Russians, Hagel agree to restart missile defense talks. As many predicted, within two weeks of cancelling plans to install new anti-ballistic missile defenses in Poland, Russia asked the U.S. for new missile defense talks. Defense Secretary Chuck Hagel took a phone call from his Russian counterpart, Minister Sergey Shoygu, on Monday. "Minister Shoygu expressed his desire to reconvene missile defense discussions with the U.S. at the deputy minister level," according to Pentagon press secretary George Little. "[Hagel] assured Minister Shoygu that these discussions would continue and be carried forward by Under Secretary of Defense for Policy Dr. Jim Miller."
Some explaining to do. The backstory is that the Russian and American sides held roughly a half a dozen meetings on missile defense back in 2011, but those slowed in 2012. Credit two things for the desire to restart talks: new defense leaders are now in place, and the U.S. has a new missile defense posture. On March 15, Hagel announced the U.S. was not only boosting the number of ground-based interceptors in Alaska, but also cancelling the so-called Phase 4 of President Obama's plan for European missile defense. That final phase would have placed SM3-IIB missiles on Russia's doorstep, potentially threatening to knock down its ICBMs, so it was blamed for stalling further talks on nuclear arms. Initial reactions in Moscow to the cancellation were skeptical. But with Miller now settled in, and Hagel ready to get it started, the phone lines are back open. 

Reaction to USARPAC's four-star. Several readers of Monday's edition wrote us to argue that, North Korean threat notwithstanding, pride among the brass and a service rivalry for tight resources and attention may have as much to do with the decision to elevate the job of U.S. Army Pacific commander to the four-star level. "Shades of Nimitz and MacArthur? I have suspicions that this is ‘scene stealing' arising from the Army GOMO (General Officer Management Office) and will do little to improve the vaunted ‘Turn West,'" wrote retired Lt. Col. Ralph Trenary, Colorado National Guard.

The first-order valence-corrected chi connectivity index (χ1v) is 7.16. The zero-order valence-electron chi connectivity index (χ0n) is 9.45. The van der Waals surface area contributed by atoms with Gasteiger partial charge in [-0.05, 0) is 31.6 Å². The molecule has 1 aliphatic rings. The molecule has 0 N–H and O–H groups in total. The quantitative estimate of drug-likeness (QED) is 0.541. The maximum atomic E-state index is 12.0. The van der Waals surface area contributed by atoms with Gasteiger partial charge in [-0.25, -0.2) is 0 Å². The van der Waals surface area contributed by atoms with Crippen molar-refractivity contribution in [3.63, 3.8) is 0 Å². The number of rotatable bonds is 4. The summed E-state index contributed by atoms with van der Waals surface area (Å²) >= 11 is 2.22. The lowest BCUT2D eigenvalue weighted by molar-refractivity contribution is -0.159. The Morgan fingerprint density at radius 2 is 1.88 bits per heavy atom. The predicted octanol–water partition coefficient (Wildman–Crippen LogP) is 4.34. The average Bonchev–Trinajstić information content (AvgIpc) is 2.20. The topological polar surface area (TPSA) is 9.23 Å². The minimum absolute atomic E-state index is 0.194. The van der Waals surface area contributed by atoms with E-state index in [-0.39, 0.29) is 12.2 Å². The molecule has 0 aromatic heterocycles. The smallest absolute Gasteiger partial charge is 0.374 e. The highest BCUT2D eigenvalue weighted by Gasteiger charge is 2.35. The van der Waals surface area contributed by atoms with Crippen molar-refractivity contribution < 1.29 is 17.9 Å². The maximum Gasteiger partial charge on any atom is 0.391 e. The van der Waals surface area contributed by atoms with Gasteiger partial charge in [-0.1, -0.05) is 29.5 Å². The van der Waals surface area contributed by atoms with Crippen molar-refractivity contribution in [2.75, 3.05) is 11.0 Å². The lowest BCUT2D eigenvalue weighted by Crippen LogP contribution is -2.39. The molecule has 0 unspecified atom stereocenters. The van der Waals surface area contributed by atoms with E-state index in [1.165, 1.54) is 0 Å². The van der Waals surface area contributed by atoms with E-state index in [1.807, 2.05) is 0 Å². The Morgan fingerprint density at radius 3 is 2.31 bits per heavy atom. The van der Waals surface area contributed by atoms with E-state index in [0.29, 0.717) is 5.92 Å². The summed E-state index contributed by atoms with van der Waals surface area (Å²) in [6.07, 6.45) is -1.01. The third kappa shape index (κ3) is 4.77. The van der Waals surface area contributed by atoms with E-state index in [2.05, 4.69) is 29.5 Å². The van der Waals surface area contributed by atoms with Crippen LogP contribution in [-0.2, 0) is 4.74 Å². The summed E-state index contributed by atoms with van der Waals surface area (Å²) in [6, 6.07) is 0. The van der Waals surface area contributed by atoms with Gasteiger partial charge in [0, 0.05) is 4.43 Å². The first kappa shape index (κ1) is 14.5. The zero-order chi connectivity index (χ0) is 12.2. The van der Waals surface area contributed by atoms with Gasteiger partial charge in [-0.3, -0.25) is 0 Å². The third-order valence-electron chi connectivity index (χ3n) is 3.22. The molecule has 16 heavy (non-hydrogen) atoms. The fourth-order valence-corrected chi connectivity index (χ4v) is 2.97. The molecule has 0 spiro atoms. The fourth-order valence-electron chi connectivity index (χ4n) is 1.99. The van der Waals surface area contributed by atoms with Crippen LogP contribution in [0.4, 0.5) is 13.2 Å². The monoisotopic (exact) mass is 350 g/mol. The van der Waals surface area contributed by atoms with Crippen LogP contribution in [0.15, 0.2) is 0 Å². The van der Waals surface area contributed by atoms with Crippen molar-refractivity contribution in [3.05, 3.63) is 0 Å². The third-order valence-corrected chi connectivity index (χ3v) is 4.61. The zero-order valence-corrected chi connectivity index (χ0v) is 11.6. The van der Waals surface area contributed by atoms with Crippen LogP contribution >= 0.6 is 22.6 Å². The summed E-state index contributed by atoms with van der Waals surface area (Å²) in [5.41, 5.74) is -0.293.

We love you too, U.S. Forces Korea. Situation Report, for our part, was reporting the pending change in USARPAC's commander, and the bump from three-stars to four-stars. As part of that change, USARPAC takes command of some duties formerly assigned to the 8th Army, on the Korean Peninsula. Some readers noted that four-star Gen. James D. Thurman already commands all troops in Korea under U.S. Forces-Korea. Of course that's true. But the change in command applies to the Army across the Pacific, not just troops in Korea.

Shrewd attempt to butter up the brass of the week. Rep. Mike Rogers (R-AL), House Intelligence Committee chairman, in last week's posture hearing, buttering up Gen. Chuck Jacoby, of Northern Command, and Gen. John Kelly, of Southern Command: "General Jacoby, before I get to my questions, I hope you remember my invitation for you to join me for this fall's Talladega 500. General Kelly, you come with him. You'll have a good time."